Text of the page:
The Election Commission of Bhutan’s (ECB) “Rules on the Conduct of Elections in the Kingdom of Bhutan 2022,” has evoked mixed feelings from the populace. However, the majority support the ECB’s new criteria on experience that aspiring politicians need to have. And this support is augmented when young politicians, who have now garnered experience, share their stories, about those days when they first donned the blue scarf and the patang right after college.
The challenges they confronted were not only confined to the sacred parliament. They knew little or nothing about important government policies and when they were made committee members of certain bills, they had to burn the midnight oil.
We are not generalizing and suggesting that all members of parliament (MPs) without experience would have faced similar uncomfortable episodes. Some may be exceptionally good. But what the country witnessed in the last three elections, especially for the Upper House was a cause for alarm.
Almost every gewog had a candidate. There were several fresh graduates. Electing the best candidate for the district was a far cry, as it become a political tussle and a test of superiority between gewogs.
MPs are the decision makers of the country. In the hallowed hall of the parliament, they introduce Bills which translates into Acts. Thus, the experience should have been a prerequisite many years back, for experience is directly related with networking, confidence, wisdom, knowledge on subjects, risk-taking, and others. Further, elected leaders who make or take the most important decisions do not have the luxury to learn on the job.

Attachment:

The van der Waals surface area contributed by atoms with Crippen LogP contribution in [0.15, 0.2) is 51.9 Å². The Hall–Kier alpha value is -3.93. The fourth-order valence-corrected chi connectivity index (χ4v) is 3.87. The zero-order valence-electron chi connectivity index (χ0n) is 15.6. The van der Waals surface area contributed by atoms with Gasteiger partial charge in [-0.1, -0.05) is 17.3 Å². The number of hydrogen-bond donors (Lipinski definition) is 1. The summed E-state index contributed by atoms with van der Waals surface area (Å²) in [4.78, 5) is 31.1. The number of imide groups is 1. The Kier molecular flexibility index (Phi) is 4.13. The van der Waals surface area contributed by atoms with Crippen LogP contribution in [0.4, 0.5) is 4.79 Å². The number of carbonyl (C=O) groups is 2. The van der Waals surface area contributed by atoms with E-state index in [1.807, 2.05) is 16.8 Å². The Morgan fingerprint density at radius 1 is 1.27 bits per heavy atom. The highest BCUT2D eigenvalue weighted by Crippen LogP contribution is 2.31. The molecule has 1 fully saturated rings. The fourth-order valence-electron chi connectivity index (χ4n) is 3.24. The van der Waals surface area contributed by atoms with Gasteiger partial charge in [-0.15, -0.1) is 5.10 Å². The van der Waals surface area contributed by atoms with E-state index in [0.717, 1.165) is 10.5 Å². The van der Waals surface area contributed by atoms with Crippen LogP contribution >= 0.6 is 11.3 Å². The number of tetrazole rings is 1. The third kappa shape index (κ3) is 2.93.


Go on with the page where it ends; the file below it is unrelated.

Moreover, when there are young inexperienced leaders amidst senior ones, the latter will always dominate. The former may believe whatever is said and when decisions are made, it will be hijacked by the latter. We have heard about it; we have seen it.
Additionally, the ECB is bringing forth new rules when the country is undergoing an unprecedented transformation. It is the right time, for we do not want to see another transformative exercise when the one ongoing is about to end.
There will indeed be resistance. People will talk about democracy and their rights. But the rights of a few individuals should be sacrificed, when it concerns the nation’s interests. There may be those without experience who have thought about joining politics. This group should also understand the larger picture behind the ECB’s new rules. Similarly, political parties and interest groups should support the ECB at this particular juncture, rather than trying to make it a controversial issue.
The ECB is an institution established not just to ensure free and fair elections. Its target is also a vibrant democracy as envisaged by the architects of Bhutan’s democracy – our beloved Kings. Thus, by framing additional rules, the ECB has nothing to gain. The country and its people are the ones who would be reaping the fruits. And the fruits will be delicious.